Ad touting school reforms tells just part of story

FRIDAY, SEPT. 28, 2012, 4:17 P.M.

BOISE - A new television commercial touting Idaho’s controversial school reform laws makes claims that are accurate, but still mislead voters about the impact of the reform laws.

That’s because they focus on obscure points in two of the three laws, without getting into the overall thrust of the measures.

“It’s not inaccurate, but it’s not focused on the real meat and potatoes of the three propositions that have generated so much controversy,” said David Adler, a political scientist and director of the Andrus Center for Public Policy at Boise State University. “This is a classic campaign approach where you honeycomb your message with sweets that will appeal to everybody, without having to rehash the controversial measures.”

The new commercial, which began running statewide this week, including in the Spokane-Coeur d’Alene market, claims that education reform is “as simple as 1-2-3,” and then recites three points: That Proposition 1 will provide parent input into teacher evaluations; that Proposition 2 will “reward our best teachers by paying them more;” and that Proposition 3 will “allow high school students to earn up to one year’s college credit.”

While merit-pay bonuses are, in fact, the topic of Proposition 2, the ad avoids mention of the main effects of Propositions 1 and 3. Proposition 1 is the teacher contract law that rolled back most collective bargaining rights for teachers, making all contract terms expire each year, making teacher layoffs easier, prohibiting seniority from being considered in layoffs, and eliminating various job protections for Idaho teachers.

The law also included a requirement for parent input into evaluations, but that’s a tiny piece of it.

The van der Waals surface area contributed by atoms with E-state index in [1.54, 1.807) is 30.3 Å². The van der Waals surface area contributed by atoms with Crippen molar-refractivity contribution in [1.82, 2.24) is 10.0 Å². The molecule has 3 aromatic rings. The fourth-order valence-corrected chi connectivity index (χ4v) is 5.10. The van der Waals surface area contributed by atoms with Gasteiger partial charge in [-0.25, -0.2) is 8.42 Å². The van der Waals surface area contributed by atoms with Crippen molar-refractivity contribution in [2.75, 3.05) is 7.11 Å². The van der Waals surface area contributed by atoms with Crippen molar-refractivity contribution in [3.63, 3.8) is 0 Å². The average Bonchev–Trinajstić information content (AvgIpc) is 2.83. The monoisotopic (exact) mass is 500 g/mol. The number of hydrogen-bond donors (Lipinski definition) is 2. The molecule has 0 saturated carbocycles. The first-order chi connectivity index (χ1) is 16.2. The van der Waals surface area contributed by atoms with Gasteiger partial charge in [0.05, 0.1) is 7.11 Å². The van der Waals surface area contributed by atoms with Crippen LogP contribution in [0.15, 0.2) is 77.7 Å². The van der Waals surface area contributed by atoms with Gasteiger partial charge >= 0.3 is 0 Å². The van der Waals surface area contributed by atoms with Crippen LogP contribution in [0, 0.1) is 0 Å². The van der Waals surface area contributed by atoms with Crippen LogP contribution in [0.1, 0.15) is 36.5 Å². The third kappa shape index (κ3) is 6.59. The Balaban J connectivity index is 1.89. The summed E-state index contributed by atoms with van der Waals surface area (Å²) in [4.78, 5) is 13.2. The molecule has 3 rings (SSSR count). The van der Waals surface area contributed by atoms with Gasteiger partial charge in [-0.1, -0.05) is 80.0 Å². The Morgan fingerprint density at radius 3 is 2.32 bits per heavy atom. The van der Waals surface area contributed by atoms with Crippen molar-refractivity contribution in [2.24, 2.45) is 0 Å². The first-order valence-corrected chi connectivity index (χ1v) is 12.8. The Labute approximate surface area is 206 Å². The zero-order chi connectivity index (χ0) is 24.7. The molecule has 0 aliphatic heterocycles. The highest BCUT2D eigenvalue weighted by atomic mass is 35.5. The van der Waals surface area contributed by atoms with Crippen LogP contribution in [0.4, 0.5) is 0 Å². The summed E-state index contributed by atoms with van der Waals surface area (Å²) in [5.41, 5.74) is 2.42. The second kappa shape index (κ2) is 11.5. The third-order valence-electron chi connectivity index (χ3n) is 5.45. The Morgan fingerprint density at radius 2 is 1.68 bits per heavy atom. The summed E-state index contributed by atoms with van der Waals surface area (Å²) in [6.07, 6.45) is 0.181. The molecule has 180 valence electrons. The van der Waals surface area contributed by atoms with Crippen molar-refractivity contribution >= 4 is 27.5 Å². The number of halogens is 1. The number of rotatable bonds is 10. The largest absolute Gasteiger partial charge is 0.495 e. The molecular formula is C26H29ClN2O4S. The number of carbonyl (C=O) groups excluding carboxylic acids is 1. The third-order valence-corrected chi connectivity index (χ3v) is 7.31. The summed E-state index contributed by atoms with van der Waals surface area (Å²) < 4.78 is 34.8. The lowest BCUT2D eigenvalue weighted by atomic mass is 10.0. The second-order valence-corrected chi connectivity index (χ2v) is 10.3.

The three referenda measures ask Idaho voters if they want to keep the three “Students Come First” reform laws, by voting yes, or repeal them, by voting no.

John Foster, a lobbyist and political consultant behind a new PAC called “Parents for Education Reform” that’s sponsoring the ad, said, “It’s a 30-second ad, so obviously we don’t have time to talk about everything that is in the proposals. But our group has selected some of the things that we think are very important and that we want parents to know are in the propositions, so that they know all the benefits that their schools, their teachers, their students can receive when they go to the polls and vote yes.”

Foster’s group selected an even smaller piece of Proposition 3 to focus on.

While that law does include a new program to pay for dual-credit courses for high school students who have completed all their graduation requirements before their senior year, the vast majority of that large and complicated law focuses on technology.

It’s the law that funds a laptop computer for every Idaho high school student and teacher and requires a new focus on technology and online learning. It rewrites Idaho’s school funding formula to redirect a portion of existing state funding for schools to online course providers.

“The real essence there is technology,” Adler said. “There’s still considerable controversy surrounding the question of the desirability of online courses.”

Proposition 3 required the state Board of Education to determine the number of online classes to be required for high school graduation in Idaho; in response, the board set that figure at two online classes.

Foster said he thinks his group’s ad is an accurate presentation of what the laws would do, even though it leaves out the gist of two of the three of them. “This organization’s goals are to talk about the parts of the reform that we strongly support,” he said. “We think some of the things in there that have been overlooked in the larger political debate are really important to parents and important to students, and they need to be highlighted.”

There is some question about the ad’s claim that the new merit-pay bonus system in Proposition 2 will “reward our best teacher by paying them more.” The law offers bonuses to groups of teachers - those who teach in a school where student test scores rise, for example - not to individual teachers. Foster said he thinks that still effectively rewards the best teachers.

Though the reform laws were pushed in the Legislature only by Republicans - not a single Democrat voted for any of the three in either house, and Republicans were divided, with between 17 and 23 opposing each bill - Foster said he believes the issue is a bipartisan one. He’s a former executive director of the Idaho Democratic Party.

However, he declined to name any other Democrats involved in the new campaign PAC. The PAC’s chairwoman is Debbie Field, GOP Gov. Butch Otter’s campaign manager; its treasurer is Cordell Chigbrow, Otter’s campaign treasurer.

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